The Moto X is a different kind of smartphone, although it's hard to say why. It has most everything you might want from a top-of-the-line Android or iPhone, packaged in an attractive body with impressive hardware.
True, you'll be able to design it yourself, choosing colors and configurations in a way that no other smartphone maker has offered before. But that's not what makes the phone really different.
There's something about the Moto X approach that belies the hip and hype that comes with the newest devices. The Moto X is kind of an anti-Android while also serving as a foil to the iPhone.
Why? A unique combination of software and hardware integration, a simple approach to design and functionality and the power of Google Now. It all combines to make a smartphone that's, well … comfortable, for lack of a better word.
(See also: 10 Things You Need To Know About The Moto X)
“Comfortable,” of course, isn't the type of word you expect someone to use when showing off their new smartphone. The Moto X lacks the glitz and glamour of a Samsung Galaxy S4 or the design polish of an HTC One. It isn't gargantuan like a Galaxy Note II or an LG Optimus G. It just has all the functions you want while remaining an unassuming part of your life.
No Gimmicks, Just Functionality
The smartphone industry loves it some specs. How fast is that processor? How many cores does that processor have? Megapixels? We got them by the dozens.
Then there are the gimmicks.
Name a gimmick and some smartphone manufacturer has put it through its paces. Control the device with a wave of the hand? Sure, Samsung says with the Galaxy S4. A newsreader built right into your homescreen? HTC One brings you Blink Feed. A stylus that fits right into the body of the device? Samsung again, with the Galaxy Note line. A really, really big camera shoehorned into a smartphone body? Thank you, Nokia Lumia 1020. A heavily marketed “personal assistant” that sometimes says weird stuff? Hello, Siri.
Gimmick features and raw hardware specs are important to smartphone makers. Cameras sell smartphones. Interesting software sells smartphones. Apps sell smartphones. As any recent Apple or Samsung commercial demonstrates, these features are what the companies are pushing.
Eventually, of course, some features that started as marketing gimmicks can turn into useful functions. But a lot of times these features are oversold. Samsung’s touchless gesture controls such as Air View, Air Gesture, Smart Scroll and Smart Stay only work some of the time and usually not with the app you want to use them for. When Apple released Siri, it slapped a big, fat “beta” tag on her. And surprise! The mobile personal assistant proved not to be quite as powerful as Apple sold her to be.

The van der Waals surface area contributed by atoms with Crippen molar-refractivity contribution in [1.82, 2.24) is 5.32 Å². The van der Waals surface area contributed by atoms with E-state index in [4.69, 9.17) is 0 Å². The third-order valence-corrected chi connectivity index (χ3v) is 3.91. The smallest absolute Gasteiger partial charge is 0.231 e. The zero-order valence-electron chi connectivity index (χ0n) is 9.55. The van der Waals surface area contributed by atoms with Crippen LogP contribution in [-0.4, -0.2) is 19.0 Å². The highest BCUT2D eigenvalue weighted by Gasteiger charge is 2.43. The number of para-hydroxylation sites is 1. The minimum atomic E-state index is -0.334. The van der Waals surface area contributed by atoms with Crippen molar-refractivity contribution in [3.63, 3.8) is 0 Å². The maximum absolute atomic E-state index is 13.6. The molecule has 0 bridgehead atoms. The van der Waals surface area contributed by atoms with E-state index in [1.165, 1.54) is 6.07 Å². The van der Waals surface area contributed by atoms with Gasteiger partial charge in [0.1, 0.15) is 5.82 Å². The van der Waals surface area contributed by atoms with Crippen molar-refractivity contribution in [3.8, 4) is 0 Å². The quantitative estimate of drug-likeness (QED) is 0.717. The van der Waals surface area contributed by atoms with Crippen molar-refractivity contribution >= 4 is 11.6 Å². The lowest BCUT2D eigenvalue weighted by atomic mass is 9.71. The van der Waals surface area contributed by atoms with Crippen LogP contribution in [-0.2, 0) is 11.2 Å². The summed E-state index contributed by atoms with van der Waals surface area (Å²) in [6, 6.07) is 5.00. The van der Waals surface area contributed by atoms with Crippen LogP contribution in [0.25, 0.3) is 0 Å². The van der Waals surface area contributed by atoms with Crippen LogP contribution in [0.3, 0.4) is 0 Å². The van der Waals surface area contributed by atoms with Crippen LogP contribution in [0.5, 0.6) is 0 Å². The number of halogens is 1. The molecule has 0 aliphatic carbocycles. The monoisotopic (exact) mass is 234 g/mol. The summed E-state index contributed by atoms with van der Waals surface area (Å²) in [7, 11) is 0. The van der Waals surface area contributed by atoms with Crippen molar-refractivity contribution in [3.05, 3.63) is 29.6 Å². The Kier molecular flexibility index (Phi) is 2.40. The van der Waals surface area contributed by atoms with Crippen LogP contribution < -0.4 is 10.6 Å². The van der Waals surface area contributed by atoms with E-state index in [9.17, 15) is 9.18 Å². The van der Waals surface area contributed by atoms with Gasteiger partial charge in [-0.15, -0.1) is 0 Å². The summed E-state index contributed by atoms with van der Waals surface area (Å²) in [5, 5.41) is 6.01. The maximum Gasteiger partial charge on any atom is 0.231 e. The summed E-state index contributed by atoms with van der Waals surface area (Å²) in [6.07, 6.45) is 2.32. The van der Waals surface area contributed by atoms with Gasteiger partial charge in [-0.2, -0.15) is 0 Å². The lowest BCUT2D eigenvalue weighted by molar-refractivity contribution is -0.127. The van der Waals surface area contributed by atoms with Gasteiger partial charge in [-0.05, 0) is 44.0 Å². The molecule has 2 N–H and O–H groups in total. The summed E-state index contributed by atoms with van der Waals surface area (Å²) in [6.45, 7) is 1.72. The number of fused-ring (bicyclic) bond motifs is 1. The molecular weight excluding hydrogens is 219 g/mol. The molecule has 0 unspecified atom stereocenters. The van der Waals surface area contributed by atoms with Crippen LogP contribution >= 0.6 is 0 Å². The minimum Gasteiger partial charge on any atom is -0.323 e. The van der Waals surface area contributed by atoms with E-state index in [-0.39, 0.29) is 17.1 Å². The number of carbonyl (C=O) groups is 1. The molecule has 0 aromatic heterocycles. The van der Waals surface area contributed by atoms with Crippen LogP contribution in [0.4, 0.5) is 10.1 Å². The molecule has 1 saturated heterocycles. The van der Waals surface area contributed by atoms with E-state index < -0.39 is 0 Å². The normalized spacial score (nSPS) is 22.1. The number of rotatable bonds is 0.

As for hardware, well, how many consumers really understand what all these speeds and feeds mean? When companies tell us that a phone or tablet has a quad-core something or other, does anyone understand what that is? What the hell is a Gigahertz? How many milliampere-hours (mAh) does it take to keep a phone powered all day long? The only thing that most consumers will know when it comes to these types of hardware specifications is that more is supposed to be better.
My father does some professional photography, so his eyes popped when I showed him the 41-megapixel camera on the Lumia 1020 the other day. When I showed my lady friend, she said, “Is that a lot?” Hardware features mean different things to different people.
What consumers really need to know about smartphone hardware is whether a device will do what it says it's going to do. How long will the battery really last? Will it be able to run the apps I want to run without crashing or overheating? Will my pictures come out blurry or crisp and clean? Specs don't answer those questions for most consumers.
Google & Motorola Take The Road Less Traveled
Except for Apple, every major smartphone manufacturer has released at least one flagship device this year. BlackBerry kicked off the festivities in January with the launch of the BlackBerry Z10 and Q10 smartphones running the new BlackBerry 10 operating system. It was an affair at a lower Manhattan warehouse packed to the rafters with BlackBerry enthusiasts and a large cadre of reporters. Singer Alicia Keys made an onstage appearance as the company’s new creative director and spokesperson.